Our Local Heritage
Nowadays, visitors tend to see Great Yarmouth just as a seaside resort. The Pleasure Beach, amusements, theatres and other attractions which make it such a fun place for a holiday.
But there are many stories and events from long before the bright lights were first turned on along the Golden Mile – things many visitors (and even locals) don’t know.
The town of Great Yarmouth was built on a three mile sand spit between the Roman settlement at Caister and the fort at Burgh Castle. Both these can be visited, and Burgh Castle in particular is a bleak yet stunning sight, with its flint walls set against a backdrop of the estuary.
The current estuary, Breydon Water, was much larger back then and, as it silted up, the sandbank became more able to support buildings and a settlement rose up. The name Great Yarmouth set it apart from Little Yarmouth, which was the other side of the river. It was still only a few feet above sea level and prone to flooding, but by the time of the Domesday Book, in 1086, Great Yarmouth had grown into a town with a population of a few hundred with an important industry catching and smoking herring – a vital source of food in medieval times.
In 1209, King John gave Great Yarmouth a royal charter, granting certain rights including self-government, which helped the town to thrive in the face of growing competition along the coastline. At one point, it was the fifth highest tax-paying provincial town in medieval Britain and outranked Norwich in terms of wealth by the mid 14th century.
The rivers continued to silt up and the town continued to grow – ironically, the very thing that enabled the town to expand also caused major headaches. Harbours, essential for trade and fishing, also silted up, and new ones had to be dug. Harbour digging was practically a full time job back in those times. The current harbour dates from the early 17th century, and the deep water outer harbour was added in 2010.
In the late 13th century, stone walls were built around the town – it now boasts the the second most complete medieval town wall in England, with 11 out of the original 16 towers still standing and well worth a visit.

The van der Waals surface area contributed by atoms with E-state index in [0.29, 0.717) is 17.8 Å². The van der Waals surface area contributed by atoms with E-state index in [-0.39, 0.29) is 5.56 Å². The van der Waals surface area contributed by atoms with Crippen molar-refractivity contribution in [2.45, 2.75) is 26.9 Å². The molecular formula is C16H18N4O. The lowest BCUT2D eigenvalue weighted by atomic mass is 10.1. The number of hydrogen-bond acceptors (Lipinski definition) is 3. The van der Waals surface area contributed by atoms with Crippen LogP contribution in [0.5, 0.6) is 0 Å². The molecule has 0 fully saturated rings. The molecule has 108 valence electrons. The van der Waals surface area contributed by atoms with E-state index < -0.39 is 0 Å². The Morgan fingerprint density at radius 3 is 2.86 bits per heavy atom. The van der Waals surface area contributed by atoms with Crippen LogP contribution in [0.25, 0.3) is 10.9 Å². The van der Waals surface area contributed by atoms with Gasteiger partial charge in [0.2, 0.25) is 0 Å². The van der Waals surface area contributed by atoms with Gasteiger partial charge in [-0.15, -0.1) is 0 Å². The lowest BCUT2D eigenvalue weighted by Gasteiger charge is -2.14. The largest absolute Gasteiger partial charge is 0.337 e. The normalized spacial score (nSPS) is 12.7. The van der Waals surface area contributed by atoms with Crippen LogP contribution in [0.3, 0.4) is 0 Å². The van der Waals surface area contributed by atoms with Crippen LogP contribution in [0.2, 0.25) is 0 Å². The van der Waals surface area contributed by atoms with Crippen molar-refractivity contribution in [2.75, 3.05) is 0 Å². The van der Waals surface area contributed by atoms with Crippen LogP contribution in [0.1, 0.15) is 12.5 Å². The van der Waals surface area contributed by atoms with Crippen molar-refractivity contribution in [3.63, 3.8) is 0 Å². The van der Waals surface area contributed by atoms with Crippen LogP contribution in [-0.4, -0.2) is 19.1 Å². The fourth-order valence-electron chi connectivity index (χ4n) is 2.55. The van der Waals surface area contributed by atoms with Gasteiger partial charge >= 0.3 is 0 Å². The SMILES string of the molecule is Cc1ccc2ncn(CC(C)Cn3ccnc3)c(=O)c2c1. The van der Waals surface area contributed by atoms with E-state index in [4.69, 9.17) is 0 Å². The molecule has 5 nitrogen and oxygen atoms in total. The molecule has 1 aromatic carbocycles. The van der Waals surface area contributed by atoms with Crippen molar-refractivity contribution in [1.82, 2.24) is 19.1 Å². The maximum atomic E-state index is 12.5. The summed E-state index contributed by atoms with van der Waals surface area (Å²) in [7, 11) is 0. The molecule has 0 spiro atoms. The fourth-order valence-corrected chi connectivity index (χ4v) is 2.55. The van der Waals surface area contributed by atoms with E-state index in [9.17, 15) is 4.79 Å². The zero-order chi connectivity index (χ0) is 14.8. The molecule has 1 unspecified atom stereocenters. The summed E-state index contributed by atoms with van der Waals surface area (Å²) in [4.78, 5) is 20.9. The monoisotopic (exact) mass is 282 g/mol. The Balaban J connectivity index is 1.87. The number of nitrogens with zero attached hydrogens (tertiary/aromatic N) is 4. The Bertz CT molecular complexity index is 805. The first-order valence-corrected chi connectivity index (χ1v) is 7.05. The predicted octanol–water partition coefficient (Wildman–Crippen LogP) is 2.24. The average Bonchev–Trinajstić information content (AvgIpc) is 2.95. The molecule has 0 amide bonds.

Many of the town’s old buildings are open on the heritage weekends (this year’s are on September 6 to 9 and 13 to 16) where there is a chance to have a rare peep inside buildings such as the dungeons at the Tollhouse (said to be the oldest civic building in Britain), Elizabethan House and the Fisherman’s Hospital.
If your stay does not coincide with one of these events there are regular heritage walks around the walls and through the town’s unique Rows.
Building land was at a premium in the town’s early years so these narrow alleys, sometimes just inches wide, were where hundreds of people lived and worked for centuries. Originally 145 in number, they suffered along with the rest of the town during the second world war bombings or were pulled down to make way for later developments, but there are some left. Most are now just shortcuts and you would never know they used to be vibrant communities, but some have been preserved and there are plaques to show where they were, so keep an eye out as you wander around the town.
The first ‘holidaymakers’ arrived in the town at the end of the 18th century, attracted by the belief that bathing in the sea was good for your health. Spending time at the seaside became fashionable among the well off, and they flocked to Great Yarmouth.
Hotels and guesthouses sprung up along the seafront, and when the railway reached the town in 1844 it made it even easier for visitors to come and enjoy the sea air and pleasure gardens.
We hope to give you a taste of some of the things our area has to offer in our regular blogs and we hope to focus more closely on some more of its stories and historic events in later features. Meanwhile, wander away from the bright lights, venture down the alleyways and keep an eye out for small signs showing the way to some hidden treasure and make your own discoveries.